I had a lot of fun chatting with Jessie Coan and Varun Bihani about Cloud Four’s unique approach.
Tyler joined Cloud Four in 2013, becoming a partner and VP of Design four years later. Prior to that, he led multi-disciplinary teams at a Bay Area stealth startup and the agency arm of WE Communications, where his clients included technology giants, medical startups and music festivals.
Tyler’s enthusiasm for art and design show through in his side projects. In 2010 he co-founded Backabit, a two-person indie game studio. Their first game reached number eight in the US App Store paid charts after it was featured by Apple, who called it “a simple and stylish physics puzzler you won’t want to put down.” He’s also the creator of Colorpeek, a web app for simply sharing and previewing colors. In 2018, he successfully completed a challenge to share a new drawing every day for an entire year.
Tyler has presented at numerous conferences, including Smashing Conference, CascadiaFest, Techweek Chicago and the inaugural CyborgCamp. He was once an adjunct professor at the local Art Institute, teaching upper-level courses in Internet Typography and Web Standards. His work has been featured or acknowledged in several publications, including Brad Frost’s Atomic Design and HOW Magazine.
A look back at one of my first (and most popular) open source projects.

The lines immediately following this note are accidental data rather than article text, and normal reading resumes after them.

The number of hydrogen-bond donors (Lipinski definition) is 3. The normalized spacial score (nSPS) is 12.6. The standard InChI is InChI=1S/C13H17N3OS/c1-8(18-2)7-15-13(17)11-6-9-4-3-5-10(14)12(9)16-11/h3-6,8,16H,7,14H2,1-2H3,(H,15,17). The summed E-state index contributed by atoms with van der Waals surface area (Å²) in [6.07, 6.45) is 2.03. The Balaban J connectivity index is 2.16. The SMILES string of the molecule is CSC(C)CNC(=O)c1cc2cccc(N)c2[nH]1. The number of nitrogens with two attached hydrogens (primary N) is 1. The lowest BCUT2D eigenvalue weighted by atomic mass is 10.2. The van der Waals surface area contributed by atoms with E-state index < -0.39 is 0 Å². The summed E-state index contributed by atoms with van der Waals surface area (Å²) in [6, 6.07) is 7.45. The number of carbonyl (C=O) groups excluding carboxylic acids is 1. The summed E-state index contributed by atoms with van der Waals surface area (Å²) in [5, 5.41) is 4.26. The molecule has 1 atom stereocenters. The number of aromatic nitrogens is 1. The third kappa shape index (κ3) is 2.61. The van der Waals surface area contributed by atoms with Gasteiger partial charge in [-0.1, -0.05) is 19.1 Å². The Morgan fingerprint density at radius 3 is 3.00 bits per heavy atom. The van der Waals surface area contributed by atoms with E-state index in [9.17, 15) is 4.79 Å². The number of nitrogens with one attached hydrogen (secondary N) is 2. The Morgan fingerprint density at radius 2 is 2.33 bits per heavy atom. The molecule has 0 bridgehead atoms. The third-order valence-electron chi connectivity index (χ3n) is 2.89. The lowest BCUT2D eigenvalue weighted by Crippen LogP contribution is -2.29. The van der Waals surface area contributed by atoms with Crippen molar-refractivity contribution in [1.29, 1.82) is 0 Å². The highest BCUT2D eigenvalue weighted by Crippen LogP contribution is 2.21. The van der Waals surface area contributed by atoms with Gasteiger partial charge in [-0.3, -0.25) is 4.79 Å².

While I wasn’t looking, an elastic hover/active effect I shared on CodePen was viewed more than 11,000 times. Here’s how it works!
Can our GIF-like embeds support playback controls, alternative text, and reduced motion?
The block editor is super powerful, but how do we bring in dozens or hundreds of external HTML and CSS patterns?
Is it possible to center-align text content vertically when it’s shorter than a floating image?
If you shop online, you’re probably familiar with product listings. These long scrolls of available stock are as commonplace in ecommerce as shelves are in brick-and-mortar stores. Because long lists get overwhelming quickly, we…
Animated GIFs remain popular in spite of their beefy file sizes. But what are we supposed to use instead?
Chrome intends to ship CSS headline balancing, and the future looks bright for expressive web typography.
Fading adjacent menu items on hover is simpler than you might think.
Presented at Smashing Conference, Open Source Bridge, CascadiaFest + 1 more
Presented at Refresh Portland, WebVisions